Australian supermarket giant Woolworths has welcomed the Queensland government’s decision to exempt asymptomatic close contacts from isolating when they’re classified as a close contact of a COVID-19 case, allowing workers in the critical food and grocery supply chain to return to work.
“This is a proportionate response to challenges faced across the food and grocery supply chain, and the changes will assist us to continue to provide essentials to our customers,” a Woolworths Group spokesperson told The Epoch Times on Friday.
“We’re confident we can safely implement these changes given the numerous safety measures we’ve had in place across our Distribution Centres since the pandemic began.”
Under the new exemption, all workers in the food and grocery supply chain must wear a mask and comply with risk-management strategies put in place by their employers, which includes daily rapid antigen tests.
Woolworths had already included daily rapid antigen testing, contact tracing, and protective mask policies as part of its protective measures.
“We thank governments at all levels for their continued engagement and assistance with measures to support the industry during this challenging time.
“We will engage with our teams on the changes which have been introduced in line with our COVID-19 protocols,” the grocery giant’s spokesperson said.
Following a meeting of National Cabinet, similar rule changes to close contact isolation arrangements for essential workers will commence in all Australian states and territories in a bid to keep critical sectors open.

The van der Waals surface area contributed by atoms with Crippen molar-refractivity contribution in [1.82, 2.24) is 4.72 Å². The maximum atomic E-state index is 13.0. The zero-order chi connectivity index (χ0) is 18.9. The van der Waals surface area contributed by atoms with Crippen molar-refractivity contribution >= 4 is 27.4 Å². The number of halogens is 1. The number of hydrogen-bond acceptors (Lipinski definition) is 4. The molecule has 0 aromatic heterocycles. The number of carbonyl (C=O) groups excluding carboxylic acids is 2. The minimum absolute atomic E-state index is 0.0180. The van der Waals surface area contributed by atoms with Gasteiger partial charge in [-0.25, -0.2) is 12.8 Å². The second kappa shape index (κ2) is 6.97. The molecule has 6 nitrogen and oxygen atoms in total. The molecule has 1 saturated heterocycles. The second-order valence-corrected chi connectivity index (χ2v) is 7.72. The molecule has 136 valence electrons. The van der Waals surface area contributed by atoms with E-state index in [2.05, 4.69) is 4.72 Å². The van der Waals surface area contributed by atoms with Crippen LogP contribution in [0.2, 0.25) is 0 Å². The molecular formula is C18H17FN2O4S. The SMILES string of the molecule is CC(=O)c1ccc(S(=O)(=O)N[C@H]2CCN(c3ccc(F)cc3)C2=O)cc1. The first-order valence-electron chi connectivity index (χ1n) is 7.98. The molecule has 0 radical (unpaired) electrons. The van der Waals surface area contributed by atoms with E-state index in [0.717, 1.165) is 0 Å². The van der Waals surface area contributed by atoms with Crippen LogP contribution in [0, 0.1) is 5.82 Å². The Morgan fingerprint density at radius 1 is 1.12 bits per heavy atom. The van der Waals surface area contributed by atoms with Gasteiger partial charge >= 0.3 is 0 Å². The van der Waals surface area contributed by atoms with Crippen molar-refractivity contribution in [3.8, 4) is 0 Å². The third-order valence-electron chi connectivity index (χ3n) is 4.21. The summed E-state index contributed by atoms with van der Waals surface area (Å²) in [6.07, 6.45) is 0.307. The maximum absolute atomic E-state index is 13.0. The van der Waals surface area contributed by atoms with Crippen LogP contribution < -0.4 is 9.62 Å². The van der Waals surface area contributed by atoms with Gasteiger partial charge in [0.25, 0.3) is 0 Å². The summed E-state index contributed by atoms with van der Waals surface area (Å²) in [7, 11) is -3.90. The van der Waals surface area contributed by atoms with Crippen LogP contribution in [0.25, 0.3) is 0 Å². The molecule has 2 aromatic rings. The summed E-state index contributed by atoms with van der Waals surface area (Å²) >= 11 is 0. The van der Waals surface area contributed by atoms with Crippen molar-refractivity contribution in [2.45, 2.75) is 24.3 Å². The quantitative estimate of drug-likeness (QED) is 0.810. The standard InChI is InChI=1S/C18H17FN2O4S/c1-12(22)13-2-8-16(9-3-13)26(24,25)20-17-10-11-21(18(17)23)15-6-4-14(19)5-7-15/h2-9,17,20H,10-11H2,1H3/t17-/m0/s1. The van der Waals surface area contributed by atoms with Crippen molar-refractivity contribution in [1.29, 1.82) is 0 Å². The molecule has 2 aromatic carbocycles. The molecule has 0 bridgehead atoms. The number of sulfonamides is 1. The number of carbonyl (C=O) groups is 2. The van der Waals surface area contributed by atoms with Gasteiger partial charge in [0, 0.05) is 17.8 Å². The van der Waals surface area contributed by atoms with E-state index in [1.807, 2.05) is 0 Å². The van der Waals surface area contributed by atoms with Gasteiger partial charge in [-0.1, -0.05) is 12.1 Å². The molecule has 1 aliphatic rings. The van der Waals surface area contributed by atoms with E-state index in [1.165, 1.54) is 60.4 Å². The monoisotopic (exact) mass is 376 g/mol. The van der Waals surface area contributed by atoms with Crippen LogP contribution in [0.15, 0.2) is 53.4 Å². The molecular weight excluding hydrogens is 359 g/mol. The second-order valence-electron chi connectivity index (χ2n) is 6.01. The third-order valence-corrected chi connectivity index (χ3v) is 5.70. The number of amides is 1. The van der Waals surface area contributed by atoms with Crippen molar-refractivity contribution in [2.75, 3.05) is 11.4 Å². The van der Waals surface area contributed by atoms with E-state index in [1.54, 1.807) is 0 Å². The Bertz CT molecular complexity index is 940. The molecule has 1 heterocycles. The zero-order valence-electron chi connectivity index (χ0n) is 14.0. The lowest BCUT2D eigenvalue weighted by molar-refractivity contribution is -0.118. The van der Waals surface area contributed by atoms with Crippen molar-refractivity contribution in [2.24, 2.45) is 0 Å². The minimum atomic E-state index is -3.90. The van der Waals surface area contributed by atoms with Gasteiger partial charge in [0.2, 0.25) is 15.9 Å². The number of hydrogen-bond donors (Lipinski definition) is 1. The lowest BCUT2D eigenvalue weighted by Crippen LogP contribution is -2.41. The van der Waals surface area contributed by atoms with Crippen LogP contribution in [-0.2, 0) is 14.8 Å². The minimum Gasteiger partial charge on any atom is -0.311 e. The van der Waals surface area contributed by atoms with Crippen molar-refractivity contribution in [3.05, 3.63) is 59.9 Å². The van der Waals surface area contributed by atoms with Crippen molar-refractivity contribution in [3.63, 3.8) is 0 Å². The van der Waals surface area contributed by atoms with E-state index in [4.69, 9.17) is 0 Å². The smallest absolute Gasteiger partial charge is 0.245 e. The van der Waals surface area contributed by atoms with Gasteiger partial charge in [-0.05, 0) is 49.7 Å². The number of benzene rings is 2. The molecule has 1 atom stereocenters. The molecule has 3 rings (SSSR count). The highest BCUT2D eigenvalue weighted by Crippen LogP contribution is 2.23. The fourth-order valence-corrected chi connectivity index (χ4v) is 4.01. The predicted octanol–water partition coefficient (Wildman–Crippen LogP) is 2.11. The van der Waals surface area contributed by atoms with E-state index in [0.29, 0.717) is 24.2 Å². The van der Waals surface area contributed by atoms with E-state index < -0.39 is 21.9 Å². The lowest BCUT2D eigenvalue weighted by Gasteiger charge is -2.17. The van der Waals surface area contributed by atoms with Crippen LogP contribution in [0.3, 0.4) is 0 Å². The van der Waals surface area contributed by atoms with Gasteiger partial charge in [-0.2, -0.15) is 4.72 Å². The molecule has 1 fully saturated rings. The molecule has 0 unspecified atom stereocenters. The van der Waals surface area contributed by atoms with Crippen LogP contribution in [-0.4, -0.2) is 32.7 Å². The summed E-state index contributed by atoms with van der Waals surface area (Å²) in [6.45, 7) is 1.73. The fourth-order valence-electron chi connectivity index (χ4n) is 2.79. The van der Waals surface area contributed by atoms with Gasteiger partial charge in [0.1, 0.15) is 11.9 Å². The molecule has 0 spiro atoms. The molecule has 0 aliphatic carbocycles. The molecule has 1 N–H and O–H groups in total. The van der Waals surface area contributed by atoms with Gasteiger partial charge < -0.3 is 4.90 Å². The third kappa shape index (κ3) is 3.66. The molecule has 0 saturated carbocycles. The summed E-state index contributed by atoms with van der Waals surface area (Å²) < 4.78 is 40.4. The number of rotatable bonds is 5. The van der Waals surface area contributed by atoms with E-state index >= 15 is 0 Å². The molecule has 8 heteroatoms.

The changes will be made by public health orders in each jurisdiction.
“National Cabinet noted that the changes made to furlough arrangements for food and grocery supply chain workers is starting to improve supply chains,” Prime Minister Scott Morrison announced on Thursday.
Queensland Premier Annastacia Palaszczuk said the changes Morrison announced “essential mirrors” what her government had in place already for a few days, with the exception of the federal policy extending to telecommunications and the media.
The change of rules in Queensland applies to critical workers in agriculture and the production and manufacturing of food, beverages, groceries, cleaning and sanitary products, and transport, postal and food logistics and delivery.
Last week, Queensland removed the requirement for vaccinated freight workers and truck drivers to provide a negative COVID-19 PCR test to enter the state.
“Freight workers and truck drivers are absolutely essential to keeping food on the table and rebuilding our economy, and I cannot thank them enough for their efforts over the last two years,” Transport and Main Roads Minister Mark Bailey said in a release last week.
The state has implemented a new F border pass for freight workers and truck drivers, which will still need to be completed to cross the border.